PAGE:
EARTHSYS 160: Sustainable Cities (URBANST 164)

Service-learning course that exposes students to sustainability concepts and urban planning as a tool for determining sustainable outcomes in the Bay Area. Focus will be on the relationship of land use and transportation planning to housing and employment patterns, mobility, public health, and social equity. Topics will include government initiatives to counteract urban sprawl and promote smart growth and livability, political realities of organizing and building coalitions around sustainability goals, and increasing opportunities for low-income and communities of color to achieve sustainability outcomes. Students will participate in team-based projects in collaboration with local community partners and take part in significant off-site fieldwork. Prerequisites: consent of the instructor. (Cardinal Course certified by the Haas Center.)
Terms: Aut | Units: 4-5 | UG Reqs: WAY-ED, WAY-SI | Repeatable for credit | Grading: Letter or Credit/No Credit
Instructors: Chan, D. (PI)

EARTHSYS 180: Principles and Practices of Sustainable Agriculture (ESS 280)

Field-based training in ecologically sound agricultural practices at the Stanford Community Farm. Weekly lessons, field work, and group projects. Field trips to educational farms in the area. Topics include: soils, composting, irrigation techniques, IPM, basic plant anatomy and physiology, weeds, greenhouse management, and marketing. Application required. Deadline: September 12 for Autumn. nnApplication: https://stanforduniversity.qualtrics.com/jfe/form/SV_6Md7jndlBIcHV8V
Terms: Aut, Spr | Units: 3-4 | UG Reqs: GER: DB-NatSci, WAY-SMA | Repeatable for credit | Grading: Letter or Credit/No Credit

EARTHSYS 185: Feeding Nine Billion

Feeding a growing and wealthier population is a huge task, and one with implications for many aspects of society and the environment. There are many tough choices to be made- on fertilizers, groundwater pumping, pesticide use, organics, genetic modification, etc. Unfortunately, many people form strong opinions about these issues before understanding some of the basics of how food is grown, such as how most farmers currently manage their fields, and their reasons for doing so. The goal of this class is to present an overview of global agriculture, and the tradeoffs involved with different practices. Students will develop two key knowledge bases: basic principles of crop ecology and agronomy, and familiarity with the scale of the global food system. The last few weeks of the course will be devoted to building on this knowledge base to evaluate different future directions for agriculture.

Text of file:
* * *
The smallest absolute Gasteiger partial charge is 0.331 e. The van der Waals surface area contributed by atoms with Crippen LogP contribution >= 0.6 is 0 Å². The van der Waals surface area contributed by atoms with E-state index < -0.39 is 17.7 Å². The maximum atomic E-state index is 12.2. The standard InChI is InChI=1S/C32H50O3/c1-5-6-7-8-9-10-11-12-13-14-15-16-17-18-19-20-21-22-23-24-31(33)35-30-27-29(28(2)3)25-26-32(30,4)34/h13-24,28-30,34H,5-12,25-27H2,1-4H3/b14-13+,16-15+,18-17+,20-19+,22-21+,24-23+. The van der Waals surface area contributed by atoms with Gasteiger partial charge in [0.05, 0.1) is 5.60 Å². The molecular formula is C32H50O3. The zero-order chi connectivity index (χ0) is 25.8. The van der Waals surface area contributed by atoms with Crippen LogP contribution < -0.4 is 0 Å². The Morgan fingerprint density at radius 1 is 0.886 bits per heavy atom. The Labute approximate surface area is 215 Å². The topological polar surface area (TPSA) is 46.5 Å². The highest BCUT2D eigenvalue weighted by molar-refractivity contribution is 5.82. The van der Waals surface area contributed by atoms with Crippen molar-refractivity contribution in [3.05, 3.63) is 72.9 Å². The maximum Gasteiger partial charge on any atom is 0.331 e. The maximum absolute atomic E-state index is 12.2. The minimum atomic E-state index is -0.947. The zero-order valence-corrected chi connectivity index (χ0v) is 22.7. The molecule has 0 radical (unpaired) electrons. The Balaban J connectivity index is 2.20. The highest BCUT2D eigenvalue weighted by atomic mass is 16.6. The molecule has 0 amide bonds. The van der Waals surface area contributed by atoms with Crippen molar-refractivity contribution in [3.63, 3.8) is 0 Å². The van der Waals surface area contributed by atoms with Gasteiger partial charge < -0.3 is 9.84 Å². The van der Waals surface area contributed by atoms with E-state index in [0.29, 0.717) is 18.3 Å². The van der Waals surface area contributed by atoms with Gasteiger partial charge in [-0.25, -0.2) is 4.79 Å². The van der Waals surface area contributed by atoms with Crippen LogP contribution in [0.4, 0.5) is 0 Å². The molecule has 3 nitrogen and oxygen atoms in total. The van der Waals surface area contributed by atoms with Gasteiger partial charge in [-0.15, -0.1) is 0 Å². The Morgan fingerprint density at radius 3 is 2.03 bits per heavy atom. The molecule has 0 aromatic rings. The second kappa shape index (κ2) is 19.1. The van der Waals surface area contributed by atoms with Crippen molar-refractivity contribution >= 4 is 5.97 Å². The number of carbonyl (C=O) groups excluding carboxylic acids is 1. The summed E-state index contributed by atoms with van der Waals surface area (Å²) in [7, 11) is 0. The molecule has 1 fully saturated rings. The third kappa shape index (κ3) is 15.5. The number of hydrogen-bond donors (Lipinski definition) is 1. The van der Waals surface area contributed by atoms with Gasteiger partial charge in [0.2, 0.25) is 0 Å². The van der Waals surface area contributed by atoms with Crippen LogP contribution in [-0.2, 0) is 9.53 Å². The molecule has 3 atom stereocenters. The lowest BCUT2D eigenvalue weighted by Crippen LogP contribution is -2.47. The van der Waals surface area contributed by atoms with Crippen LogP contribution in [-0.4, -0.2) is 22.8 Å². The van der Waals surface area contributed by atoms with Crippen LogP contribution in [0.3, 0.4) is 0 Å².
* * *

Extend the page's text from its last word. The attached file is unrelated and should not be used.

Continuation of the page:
Terms: Win | Units: 4-5 | UG Reqs: WAY-AQR | Grading: Letter or Credit/No Credit
Instructors: Lobell, D. (PI)

EARTHSYS 188: Social and Environmental Tradeoffs in Climate Decision-Making (EARTHSYS 288)

How can we ensure that measures taken to mitigate global climate change don't create larger social and environmental problems? What metrics should be used to compare potential climate solutions beyond cost and technical feasibility, and how should these metrics be weighed against each other? How can modeling efforts and stakeholder engagement be best integrated into climate decision making? What information are we still missing to make fully informed decisions between technologies and policies? Exploration of these questions, alongside other issues related to potential negative externalities of emerging climate solutions. Evaluation of energy, land use, and geoengineering approaches in an integrated context, culminating in a climate stabilization group project.
Terms: Win | Units: 1-2 | Grading: Letter or Credit/No Credit
Instructors: Monroe, I. (PI)